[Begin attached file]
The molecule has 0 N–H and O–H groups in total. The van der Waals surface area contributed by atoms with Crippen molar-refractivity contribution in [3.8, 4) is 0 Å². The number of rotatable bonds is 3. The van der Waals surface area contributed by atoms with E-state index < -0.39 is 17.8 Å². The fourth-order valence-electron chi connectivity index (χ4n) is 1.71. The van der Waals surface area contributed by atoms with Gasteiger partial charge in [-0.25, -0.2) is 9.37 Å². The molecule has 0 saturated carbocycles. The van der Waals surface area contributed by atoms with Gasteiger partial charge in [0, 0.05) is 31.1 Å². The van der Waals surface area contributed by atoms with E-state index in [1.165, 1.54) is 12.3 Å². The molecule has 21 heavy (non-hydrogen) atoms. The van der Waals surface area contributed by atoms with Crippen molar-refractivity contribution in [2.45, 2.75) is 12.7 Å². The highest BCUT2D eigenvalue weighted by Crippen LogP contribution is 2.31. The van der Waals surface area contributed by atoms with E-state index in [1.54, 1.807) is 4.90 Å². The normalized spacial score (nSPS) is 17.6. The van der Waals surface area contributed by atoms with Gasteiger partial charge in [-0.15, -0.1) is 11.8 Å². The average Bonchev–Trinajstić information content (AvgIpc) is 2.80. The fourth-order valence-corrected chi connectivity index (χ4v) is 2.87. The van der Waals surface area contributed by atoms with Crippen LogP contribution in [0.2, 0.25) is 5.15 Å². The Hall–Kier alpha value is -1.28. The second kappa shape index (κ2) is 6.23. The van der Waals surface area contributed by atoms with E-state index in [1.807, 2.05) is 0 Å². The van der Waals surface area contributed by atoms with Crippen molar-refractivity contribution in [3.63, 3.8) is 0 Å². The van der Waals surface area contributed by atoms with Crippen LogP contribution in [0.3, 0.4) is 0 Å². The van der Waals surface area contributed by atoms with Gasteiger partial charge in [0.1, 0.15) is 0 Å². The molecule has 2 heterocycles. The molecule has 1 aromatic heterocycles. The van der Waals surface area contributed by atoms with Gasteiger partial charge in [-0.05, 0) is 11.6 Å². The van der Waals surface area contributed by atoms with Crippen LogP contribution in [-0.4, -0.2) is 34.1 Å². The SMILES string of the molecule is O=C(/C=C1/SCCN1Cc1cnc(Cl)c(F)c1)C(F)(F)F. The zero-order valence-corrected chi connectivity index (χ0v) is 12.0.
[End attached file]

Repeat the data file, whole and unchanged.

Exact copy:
The molecule has 0 N–H and O–H groups in total. The van der Waals surface area contributed by atoms with Crippen molar-refractivity contribution in [3.8, 4) is 0 Å². The number of rotatable bonds is 3. The van der Waals surface area contributed by atoms with E-state index < -0.39 is 17.8 Å². The fourth-order valence-electron chi connectivity index (χ4n) is 1.71. The van der Waals surface area contributed by atoms with Gasteiger partial charge in [-0.25, -0.2) is 9.37 Å². The molecule has 0 saturated carbocycles. The van der Waals surface area contributed by atoms with Gasteiger partial charge in [0, 0.05) is 31.1 Å². The van der Waals surface area contributed by atoms with E-state index in [1.165, 1.54) is 12.3 Å². The molecule has 21 heavy (non-hydrogen) atoms. The van der Waals surface area contributed by atoms with Crippen molar-refractivity contribution in [2.45, 2.75) is 12.7 Å². The highest BCUT2D eigenvalue weighted by Crippen LogP contribution is 2.31. The van der Waals surface area contributed by atoms with E-state index in [1.54, 1.807) is 4.90 Å². The normalized spacial score (nSPS) is 17.6. The van der Waals surface area contributed by atoms with Gasteiger partial charge in [-0.15, -0.1) is 11.8 Å². The average Bonchev–Trinajstić information content (AvgIpc) is 2.80. The fourth-order valence-corrected chi connectivity index (χ4v) is 2.87. The van der Waals surface area contributed by atoms with Crippen LogP contribution in [0.2, 0.25) is 5.15 Å². The Hall–Kier alpha value is -1.28. The second kappa shape index (κ2) is 6.23. The van der Waals surface area contributed by atoms with E-state index in [1.807, 2.05) is 0 Å². The van der Waals surface area contributed by atoms with Crippen molar-refractivity contribution in [3.63, 3.8) is 0 Å². The van der Waals surface area contributed by atoms with Crippen LogP contribution in [0.3, 0.4) is 0 Å². The van der Waals surface area contributed by atoms with Gasteiger partial charge in [0.1, 0.15) is 0 Å². The molecule has 2 heterocycles. The molecule has 1 aromatic heterocycles. The van der Waals surface area contributed by atoms with Gasteiger partial charge in [-0.05, 0) is 11.6 Å². The van der Waals surface area contributed by atoms with Crippen LogP contribution in [-0.4, -0.2) is 34.1 Å². The SMILES string of the molecule is O=C(/C=C1/SCCN1Cc1cnc(Cl)c(F)c1)C(F)(F)F. The zero-order valence-corrected chi connectivity index (χ0v) is 12.0.